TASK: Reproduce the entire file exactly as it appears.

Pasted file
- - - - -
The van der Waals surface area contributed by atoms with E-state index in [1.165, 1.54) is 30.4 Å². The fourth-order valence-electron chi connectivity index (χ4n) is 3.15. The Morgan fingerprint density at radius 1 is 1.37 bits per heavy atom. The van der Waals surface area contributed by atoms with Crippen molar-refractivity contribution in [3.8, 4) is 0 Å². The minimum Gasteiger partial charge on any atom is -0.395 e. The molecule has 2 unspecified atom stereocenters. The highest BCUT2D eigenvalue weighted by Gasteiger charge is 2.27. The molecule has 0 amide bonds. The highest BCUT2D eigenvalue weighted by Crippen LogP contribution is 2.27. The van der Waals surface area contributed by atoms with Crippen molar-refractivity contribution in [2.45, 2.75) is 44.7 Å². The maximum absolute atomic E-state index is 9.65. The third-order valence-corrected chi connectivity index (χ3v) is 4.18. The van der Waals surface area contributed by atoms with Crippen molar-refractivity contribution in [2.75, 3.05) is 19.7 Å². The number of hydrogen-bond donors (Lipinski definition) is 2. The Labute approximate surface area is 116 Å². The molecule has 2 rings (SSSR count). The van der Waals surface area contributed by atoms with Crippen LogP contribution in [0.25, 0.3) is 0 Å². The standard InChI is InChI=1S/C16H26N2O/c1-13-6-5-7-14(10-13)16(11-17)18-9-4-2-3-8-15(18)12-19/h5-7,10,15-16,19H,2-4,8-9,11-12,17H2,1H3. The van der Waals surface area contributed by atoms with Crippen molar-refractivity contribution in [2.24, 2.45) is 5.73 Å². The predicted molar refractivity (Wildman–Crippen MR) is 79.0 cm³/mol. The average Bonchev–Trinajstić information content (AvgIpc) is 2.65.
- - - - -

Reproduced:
The van der Waals surface area contributed by atoms with E-state index in [1.165, 1.54) is 30.4 Å². The fourth-order valence-electron chi connectivity index (χ4n) is 3.15. The Morgan fingerprint density at radius 1 is 1.37 bits per heavy atom. The van der Waals surface area contributed by atoms with Crippen molar-refractivity contribution in [3.8, 4) is 0 Å². The minimum Gasteiger partial charge on any atom is -0.395 e. The molecule has 2 unspecified atom stereocenters. The highest BCUT2D eigenvalue weighted by Gasteiger charge is 2.27. The molecule has 0 amide bonds. The highest BCUT2D eigenvalue weighted by Crippen LogP contribution is 2.27. The van der Waals surface area contributed by atoms with Crippen molar-refractivity contribution in [2.45, 2.75) is 44.7 Å². The maximum absolute atomic E-state index is 9.65. The third-order valence-corrected chi connectivity index (χ3v) is 4.18. The van der Waals surface area contributed by atoms with Crippen molar-refractivity contribution in [2.75, 3.05) is 19.7 Å². The number of hydrogen-bond donors (Lipinski definition) is 2. The Labute approximate surface area is 116 Å². The molecule has 2 rings (SSSR count). The van der Waals surface area contributed by atoms with Crippen LogP contribution in [0.25, 0.3) is 0 Å². The standard InChI is InChI=1S/C16H26N2O/c1-13-6-5-7-14(10-13)16(11-17)18-9-4-2-3-8-15(18)12-19/h5-7,10,15-16,19H,2-4,8-9,11-12,17H2,1H3. The van der Waals surface area contributed by atoms with Crippen molar-refractivity contribution in [2.24, 2.45) is 5.73 Å². The predicted molar refractivity (Wildman–Crippen MR) is 79.0 cm³/mol. The average Bonchev–Trinajstić information content (AvgIpc) is 2.65.